“We’re not suggesting this dynamic fifth wheel is a ‘silver bullet’ – but it could play a big part in helping significantly improve a tractor-trailer’s aerodynamic footprint.” –Rich Carroll, vice president-sales & marketing, JOST International
So I’m heading to the Technology & Maintenance Council’s annual convention in (hopefully!) sunny Tampa, FL, next week, with a chance to examine a variety of new and updated products being rolled out for the trucking industry.
One such product is what’s being dubbed a “dynamic” fifth wheel. Though still in the prototype phase, it’s a fifth wheel design that’s got the potential to help solve one of trucking’s trickier aerodynamic issues – how to efficiently yet safely reduce the gap between the tractor and trailer.
“We call it the ‘Smart Gap System’ or ‘SGS,’” Rich Carroll, vice president-sales & marketing of JOST International, which is getting ready to start field testing this new “dynamic” fifth wheel.
“Imagine if you will a fifth wheel slider assembly controlled by sensors and an ECU [electronic control unit] programmed to sense when it is both safe and much more fuel efficient to close the gap between tractor and trailer at certain speeds and under certain conditions,” he explained. “Then, when conditions indicate the need to return to a more conventional position, such as to allow for trailer swing clearance, the fifth wheel does so automatically and quickly – without involving the driver.”
[Here’s a video clip showing a tractor-trailer equipped with a JOST SGS fifth wheel in action. At the very end of the clip, you’ll see a close up of the system working while the truck is parked.]
Carroll said that initial collaborations with OEMs and fleets to date show that there is strong potential for aerodynamic gains – and, subsequently, significant fuel savings – from the ability to shrink the gap automatically between tractor and trailer using JOST’s SGS system. How much of a fuel savings, though, is still up in the air, he told me.
“That gap also varies, depending on whether the trailer being hauled is equipped with a refrigeration unit or not, for example. So it doesn’t completely close the tractor-trailer gap for that reason,” he said.
“But by using SGS, you’re looking at shrinking that gap from say an average of three feet down to one foot; that changes everything when you look at the entire rig from an aerodynamic perspective,” Carroll added. “Now, instead to trying to manage air flow around a three foot gap, you only have a foot to deal with – and you can finish closing that gap more easily, perhaps, with other solutions.”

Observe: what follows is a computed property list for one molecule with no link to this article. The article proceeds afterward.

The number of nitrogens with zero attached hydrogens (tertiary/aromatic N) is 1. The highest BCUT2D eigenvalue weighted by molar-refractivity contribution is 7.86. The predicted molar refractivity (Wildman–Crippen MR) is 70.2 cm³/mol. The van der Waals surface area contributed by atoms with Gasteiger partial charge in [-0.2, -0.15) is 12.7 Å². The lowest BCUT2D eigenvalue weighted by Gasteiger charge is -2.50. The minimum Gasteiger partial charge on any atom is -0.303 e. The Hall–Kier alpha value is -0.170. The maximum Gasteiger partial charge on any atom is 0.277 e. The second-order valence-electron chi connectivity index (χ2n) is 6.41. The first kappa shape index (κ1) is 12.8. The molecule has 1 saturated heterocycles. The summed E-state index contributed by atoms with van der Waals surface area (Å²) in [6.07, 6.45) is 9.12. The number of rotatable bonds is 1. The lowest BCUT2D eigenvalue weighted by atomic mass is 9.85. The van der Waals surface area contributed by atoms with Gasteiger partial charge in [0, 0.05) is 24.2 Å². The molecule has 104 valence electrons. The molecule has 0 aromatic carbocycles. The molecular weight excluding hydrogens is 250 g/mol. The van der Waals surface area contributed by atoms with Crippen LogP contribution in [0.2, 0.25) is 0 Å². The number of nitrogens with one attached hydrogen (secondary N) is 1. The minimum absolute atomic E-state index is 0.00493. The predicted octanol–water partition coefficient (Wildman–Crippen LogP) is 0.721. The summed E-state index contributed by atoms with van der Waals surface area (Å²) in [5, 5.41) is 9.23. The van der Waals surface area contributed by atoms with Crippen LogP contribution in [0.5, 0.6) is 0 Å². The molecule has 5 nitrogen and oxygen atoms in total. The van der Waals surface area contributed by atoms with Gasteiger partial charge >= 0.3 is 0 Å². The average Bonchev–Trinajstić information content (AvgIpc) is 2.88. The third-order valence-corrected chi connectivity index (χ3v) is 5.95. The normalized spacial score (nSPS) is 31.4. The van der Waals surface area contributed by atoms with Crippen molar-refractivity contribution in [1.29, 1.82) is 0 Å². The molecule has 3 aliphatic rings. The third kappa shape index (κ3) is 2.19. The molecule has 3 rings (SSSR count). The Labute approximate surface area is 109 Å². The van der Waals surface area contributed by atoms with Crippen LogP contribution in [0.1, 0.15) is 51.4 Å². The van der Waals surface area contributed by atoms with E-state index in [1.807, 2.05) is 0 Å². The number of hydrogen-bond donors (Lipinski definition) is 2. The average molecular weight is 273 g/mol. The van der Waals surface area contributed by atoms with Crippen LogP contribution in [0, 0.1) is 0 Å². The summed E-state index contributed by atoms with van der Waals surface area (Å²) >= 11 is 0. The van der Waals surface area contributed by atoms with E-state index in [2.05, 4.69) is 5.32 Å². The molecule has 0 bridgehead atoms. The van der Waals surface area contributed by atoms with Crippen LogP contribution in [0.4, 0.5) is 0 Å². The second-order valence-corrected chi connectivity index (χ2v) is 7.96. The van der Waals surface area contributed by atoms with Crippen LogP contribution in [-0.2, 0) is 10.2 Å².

He noted that specific fuel efficiencies for the SGS-equipped fifth wheels are going to be determined by JOST through fleet testing and SAE test track results planned for the 2nd quarter of 2010.
Another interesting point: Most of the components used in the SGS package are “off the shelf,” so to speak, meaning they are currently commercially available and have been proven to hold up under “real world” conditions.
Carroll also pointed out that the platform for the SGS technology is JOST’s Pro Tech integral angle inboard style slider assembly, which also incorporates a cab-actuated air release for the king pin locking mechanism.
What’s the price tag for this new “dynamic” fifth wheel? That’s something JOST is keeping close to vest for now. “The caveat is that SGS remains in development and we are not in full production at this time, so we can’t provide final system costs and weight information,” Carroll said. “However, we are designing the system with an ROI [return on investment] target of 12 to 18 months in mind.”
In essence, then, the fuel savings achieving from the improved aerodynamic footprint offered by JOST’s SGS package should pay for any additional costs over the nominal price tag of a fifth wheel in about a year to a year and a half. That would be pretty impressive, if JOST can prove it out – something we’ll learn over the course of their field tests this year.